Tag Archives: Valentina Plamadeala

‘Bebeteca’ for Families

Ialoveni’s library has something new for local families: “Bebeteca,” a colorful children’s room where kids can play while adults enjoy educational discussions with guest speakers.

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On Sunday, Jan. 28, Rusalina Russu will speak at 1 p.m. at Bebeteca about how she grew up in Ialoveni and became one of Moldova’s best-known television personalities, hosting a show about families. The program is free and the public is invited to attend. [ADDED: Here’s a short post about her talk along with several fun photos of the moms and kids.]

Last week, local doctor Diana Slivinschi, above, discussed children’s infectious diseases. Future speakers are scheduled to discuss topics ranging from dental care for children to planning trips with kids or how Ialoveni provides support to vulnerable families. At some programs, librarians will read stories aloud with the children. The library’s Facebook page will provide details.

 

Parents and grandparents can enjoy the discussions while their kids play with toys and books the library has bought along with children’s furniture and a wall-mounted TV. IMG_0869Students from Ialoveni’s School of Art, upstairs from the library, are painting the room with an original mural featuring characters from national children’s stories.

“We are excited to offer this new programs for families in Ialoveni,” Valentina Plamadeala, director of BPO “Petre Ştefănucă” said. IMG_0832“We want to offer mothers and families the chance to meet, have fun and learn something new. We also hope they will explore the library while they’re here and borrow some books or sign up for our free programs, from learning English to making simple animated movies.”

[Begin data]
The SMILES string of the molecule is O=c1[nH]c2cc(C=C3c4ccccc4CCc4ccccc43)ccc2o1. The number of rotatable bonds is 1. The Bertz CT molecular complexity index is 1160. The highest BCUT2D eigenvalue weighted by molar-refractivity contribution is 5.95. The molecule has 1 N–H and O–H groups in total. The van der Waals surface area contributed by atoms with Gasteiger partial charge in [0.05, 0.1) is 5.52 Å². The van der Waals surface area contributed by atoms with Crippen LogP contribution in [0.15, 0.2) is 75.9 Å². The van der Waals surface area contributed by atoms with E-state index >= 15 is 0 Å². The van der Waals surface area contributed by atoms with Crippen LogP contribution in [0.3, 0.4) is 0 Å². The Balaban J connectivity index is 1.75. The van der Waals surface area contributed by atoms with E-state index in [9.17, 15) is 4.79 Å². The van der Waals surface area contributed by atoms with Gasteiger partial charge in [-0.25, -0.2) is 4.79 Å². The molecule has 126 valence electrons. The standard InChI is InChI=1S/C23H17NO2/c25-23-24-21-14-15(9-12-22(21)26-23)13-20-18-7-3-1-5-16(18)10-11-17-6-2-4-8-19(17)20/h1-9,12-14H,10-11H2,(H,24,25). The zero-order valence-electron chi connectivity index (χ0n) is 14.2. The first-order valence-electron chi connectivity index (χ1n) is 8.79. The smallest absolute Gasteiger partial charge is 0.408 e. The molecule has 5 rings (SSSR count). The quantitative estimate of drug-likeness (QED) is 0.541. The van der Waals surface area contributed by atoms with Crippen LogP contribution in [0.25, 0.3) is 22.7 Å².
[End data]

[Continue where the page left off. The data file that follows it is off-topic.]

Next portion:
Plamadeala said story-telling programs at libraries are popular in many countries, including Romania, but a new idea in Moldova. She hopes the Ialoveni program may inspire other libraries in Moldova to launch similar efforts.

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Responding to information gathered in a community survey, BPO “Petre Ştefănucă” created the new space with the support of a U.S. Peace Corps grant and a small project Plamadeala implemented through the “Together for the Community” program of the Association of Librarians in the Republic of Moldova and the National Library of Moldova in partnership with the Novateca National Program.

Librarian Lidia Rusu and Peace Corps Volunteer David Jarmul developed the project, purchased the materials and worked with the rest of the library staff to create the room and organize the programs.

(A Romanian version of this article was posted by the library, which used the infographic below to describe its survey results showing wide community support for the project idea .)

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Libraries Turn the Page

In both America and Moldova, libraries are racing to redefine themselves and remain relevant in an online world.

IMG_9072Back home, where people now routinely download books and find information on the internet, libraries are emphasizing their roles in providing expertise and bringing people together, whether with story times for kids, study spaces for students or programming for retirees.